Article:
Wake Me Up When Everything's Not All White

What's all this I hear about wallpaper making a comeback?  As far as I'm concerned, it never went away.

For one thing, it’s the perfect solution for enlivening a blah wall.  In this case, a narrow space off my kitchen was prime for something interesting.  I thought almost any wallpaper would do, anything to give it some life, but this Tree paper from Cole & Son works especially well because the line of trees leads your eye around the corner to more trees down a hallway.

Carnie dog, from prior blog post, keeping it real in the foreground.

Carnie dog, from prior blog post, keeping it real in the foreground.

Before:  Nothing much to see here.

Before:  Nothing much to see here.

Carnival Figurines

Until the 1950's, before plush toys, carnival prizes were often garish, colorful plaster of Paris figurines. They're fragile and easily broken, so not many vintage ones survive in good condition.  Those that do are mostly found on eBay, which is where I discovered "carnieware" while trolling for dog figurines.  (Yes it's true, I collect inanimate dogs, see early blog post below.)  I've since noticed fans of these toys among artists, designers, photographers and general appreciators of the unconventional.  Below are some fun examples collected by the celebrated photo-journalist Mary Ellen Mark, plus those belonging to one of my most very favorite designers, Todd Nickey, partner in Nickey + Kehoe.  (www.nickeykehoe.com)

 

Mary Ellen Mark's dog and cowboy.  

Mary Ellen Mark's dog and cowboy.  

Cherry-cheeked friends.

Cherry-cheeked friends.

Thank you, Todd Nickey, for sending this picture. If I'm not mistaken, during our chat you said they look as if painted by drag queens, which is really a perfect description.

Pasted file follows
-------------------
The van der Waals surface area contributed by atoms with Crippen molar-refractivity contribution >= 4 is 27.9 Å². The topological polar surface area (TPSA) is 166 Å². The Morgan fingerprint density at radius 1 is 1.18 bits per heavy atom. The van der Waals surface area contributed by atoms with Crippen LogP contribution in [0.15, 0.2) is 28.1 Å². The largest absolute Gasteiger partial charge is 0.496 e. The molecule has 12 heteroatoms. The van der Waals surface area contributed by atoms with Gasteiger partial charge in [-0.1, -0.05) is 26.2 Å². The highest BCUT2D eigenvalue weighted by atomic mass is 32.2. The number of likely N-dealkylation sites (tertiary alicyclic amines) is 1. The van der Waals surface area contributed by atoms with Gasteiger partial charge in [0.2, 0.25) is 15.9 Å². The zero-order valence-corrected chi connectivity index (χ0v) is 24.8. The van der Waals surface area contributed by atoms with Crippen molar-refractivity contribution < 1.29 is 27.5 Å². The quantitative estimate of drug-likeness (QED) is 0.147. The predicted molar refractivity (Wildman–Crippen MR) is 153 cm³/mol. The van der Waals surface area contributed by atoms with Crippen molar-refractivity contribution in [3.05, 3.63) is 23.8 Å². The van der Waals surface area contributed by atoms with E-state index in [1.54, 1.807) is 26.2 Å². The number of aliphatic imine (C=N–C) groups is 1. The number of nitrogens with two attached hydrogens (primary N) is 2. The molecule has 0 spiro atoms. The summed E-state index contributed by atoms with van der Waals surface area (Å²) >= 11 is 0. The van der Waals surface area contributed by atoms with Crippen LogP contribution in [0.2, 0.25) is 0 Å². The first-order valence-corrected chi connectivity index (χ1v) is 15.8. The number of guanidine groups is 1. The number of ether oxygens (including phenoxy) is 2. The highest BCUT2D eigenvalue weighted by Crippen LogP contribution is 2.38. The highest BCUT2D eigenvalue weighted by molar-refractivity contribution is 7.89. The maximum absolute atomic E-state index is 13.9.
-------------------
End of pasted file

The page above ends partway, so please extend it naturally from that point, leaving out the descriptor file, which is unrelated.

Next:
Thank you, Todd Nickey, for sending this picture. If I'm not mistaken, during our chat you said they look as if painted by drag queens, which is really a perfect description.    

T Bone and friends.  A lovely aside:  I told an Italian friend about this blog post.  He said, “ah, you’re taking me back.” He remembered as a child in Trieste after World War 2, the American soldiers stationed there coming back from the Luna Park, having won these toys and giving them to the local children.  They didn’t know what else to do with them. He remembered the hand-painted colors melted in the rain.

T Bone and friends.

A lovely aside:  I told an Italian friend about this blog post.  He said, “ah, you’re taking me back.” He remembered as a child in Trieste after World War 2, the American soldiers stationed there coming back from the Luna Park, having won these toys and giving them to the local children.  They didn’t know what else to do with them. He remembered the hand-painted colors melted in the rain.

Coming Up Pink

As one who loves the color pink, it's more often association with what is tacky (flamingo yard ornaments, Elvis's Cadillac) rather than the sublime can be a bit disheartening.  So it was pretty great to see the art cast against petal pink walls to stunning effect at two of my favorite exhibitions this past winter.

Richard Haines "Larger Than Life" at Daniel Cooney Gallery

Richard Haines "Larger Than Life" at Daniel Cooney Gallery

Cecily Brown Rehearsal at The Drawing Center.  The color is Benjamin Moore Easter Bonnet. I know because I asked.

Cecily Brown Rehearsal at The Drawing Center.  The color is Benjamin Moore Easter Bonnet. I know because I asked.

The Drawing Center, Cecily Brown.

The Drawing Center, Cecily Brown.

Detail Cecily Brown 

Detail Cecily Brown 

An Ode to Toile

You've come a long way baby.  Brigitte Zieger uses toile's traditional framework to challenge feminine stereotypes.

Toile, with its repeating patterns of idyllic landscapes and figures, is often considered to be conventional and bourgeois.  But toile wallpaper is in the homes of some of our foremost tastemakers and modern interpretations of It's classic design can be found in unexpected places ....